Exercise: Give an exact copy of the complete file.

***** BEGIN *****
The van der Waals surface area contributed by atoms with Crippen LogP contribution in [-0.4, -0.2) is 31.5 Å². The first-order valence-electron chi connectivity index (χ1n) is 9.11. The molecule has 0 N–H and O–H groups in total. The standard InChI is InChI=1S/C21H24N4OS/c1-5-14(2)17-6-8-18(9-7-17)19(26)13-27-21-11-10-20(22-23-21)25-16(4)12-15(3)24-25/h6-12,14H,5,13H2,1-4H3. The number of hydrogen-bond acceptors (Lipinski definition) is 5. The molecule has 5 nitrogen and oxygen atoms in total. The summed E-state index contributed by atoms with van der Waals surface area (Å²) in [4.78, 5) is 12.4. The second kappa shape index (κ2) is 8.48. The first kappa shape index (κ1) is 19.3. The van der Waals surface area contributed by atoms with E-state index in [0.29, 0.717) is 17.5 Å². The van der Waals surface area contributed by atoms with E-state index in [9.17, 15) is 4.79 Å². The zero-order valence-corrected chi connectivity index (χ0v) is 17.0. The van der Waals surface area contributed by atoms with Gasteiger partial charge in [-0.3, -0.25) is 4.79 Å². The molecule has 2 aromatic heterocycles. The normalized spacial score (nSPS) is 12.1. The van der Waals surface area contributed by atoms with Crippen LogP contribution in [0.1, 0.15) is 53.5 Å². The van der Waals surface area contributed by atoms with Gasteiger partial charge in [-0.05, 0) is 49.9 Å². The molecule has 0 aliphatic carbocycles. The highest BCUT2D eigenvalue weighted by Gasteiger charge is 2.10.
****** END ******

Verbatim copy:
The van der Waals surface area contributed by atoms with Crippen LogP contribution in [-0.4, -0.2) is 31.5 Å². The first-order valence-electron chi connectivity index (χ1n) is 9.11. The molecule has 0 N–H and O–H groups in total. The standard InChI is InChI=1S/C21H24N4OS/c1-5-14(2)17-6-8-18(9-7-17)19(26)13-27-21-11-10-20(22-23-21)25-16(4)12-15(3)24-25/h6-12,14H,5,13H2,1-4H3. The number of hydrogen-bond acceptors (Lipinski definition) is 5. The molecule has 5 nitrogen and oxygen atoms in total. The summed E-state index contributed by atoms with van der Waals surface area (Å²) in [4.78, 5) is 12.4. The second kappa shape index (κ2) is 8.48. The first kappa shape index (κ1) is 19.3. The van der Waals surface area contributed by atoms with E-state index in [0.29, 0.717) is 17.5 Å². The van der Waals surface area contributed by atoms with E-state index in [9.17, 15) is 4.79 Å². The zero-order valence-corrected chi connectivity index (χ0v) is 17.0. The van der Waals surface area contributed by atoms with Gasteiger partial charge in [-0.3, -0.25) is 4.79 Å². The molecule has 2 aromatic heterocycles. The normalized spacial score (nSPS) is 12.1. The van der Waals surface area contributed by atoms with Crippen LogP contribution in [0.1, 0.15) is 53.5 Å². The van der Waals surface area contributed by atoms with Gasteiger partial charge in [-0.05, 0) is 49.9 Å². The molecule has 0 aliphatic carbocycles. The highest BCUT2D eigenvalue weighted by Gasteiger charge is 2.10.